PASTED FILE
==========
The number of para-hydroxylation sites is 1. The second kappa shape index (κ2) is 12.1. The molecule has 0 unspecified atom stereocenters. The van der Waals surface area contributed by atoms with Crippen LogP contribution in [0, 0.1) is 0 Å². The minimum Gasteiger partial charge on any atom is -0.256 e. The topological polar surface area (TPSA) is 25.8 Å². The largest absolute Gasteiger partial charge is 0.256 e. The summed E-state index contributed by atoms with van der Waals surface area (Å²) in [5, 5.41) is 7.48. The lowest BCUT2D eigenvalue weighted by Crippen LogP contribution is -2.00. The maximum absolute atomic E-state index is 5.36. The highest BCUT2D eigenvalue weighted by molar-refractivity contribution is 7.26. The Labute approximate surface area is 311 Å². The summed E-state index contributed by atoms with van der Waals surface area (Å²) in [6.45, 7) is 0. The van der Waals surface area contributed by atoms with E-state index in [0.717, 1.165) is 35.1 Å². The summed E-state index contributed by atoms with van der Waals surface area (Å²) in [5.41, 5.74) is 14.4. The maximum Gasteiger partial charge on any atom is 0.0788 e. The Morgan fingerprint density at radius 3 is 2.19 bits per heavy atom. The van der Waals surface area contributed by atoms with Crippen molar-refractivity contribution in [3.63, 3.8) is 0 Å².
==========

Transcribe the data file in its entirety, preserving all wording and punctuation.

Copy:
The number of para-hydroxylation sites is 1. The second kappa shape index (κ2) is 12.1. The molecule has 0 unspecified atom stereocenters. The van der Waals surface area contributed by atoms with Crippen LogP contribution in [0, 0.1) is 0 Å². The minimum Gasteiger partial charge on any atom is -0.256 e. The topological polar surface area (TPSA) is 25.8 Å². The largest absolute Gasteiger partial charge is 0.256 e. The summed E-state index contributed by atoms with van der Waals surface area (Å²) in [5, 5.41) is 7.48. The lowest BCUT2D eigenvalue weighted by Crippen LogP contribution is -2.00. The maximum absolute atomic E-state index is 5.36. The highest BCUT2D eigenvalue weighted by molar-refractivity contribution is 7.26. The Labute approximate surface area is 311 Å². The summed E-state index contributed by atoms with van der Waals surface area (Å²) in [6.45, 7) is 0. The van der Waals surface area contributed by atoms with E-state index in [0.717, 1.165) is 35.1 Å². The summed E-state index contributed by atoms with van der Waals surface area (Å²) in [5.41, 5.74) is 14.4. The maximum Gasteiger partial charge on any atom is 0.0788 e. The Morgan fingerprint density at radius 3 is 2.19 bits per heavy atom. The van der Waals surface area contributed by atoms with Crippen molar-refractivity contribution in [3.63, 3.8) is 0 Å².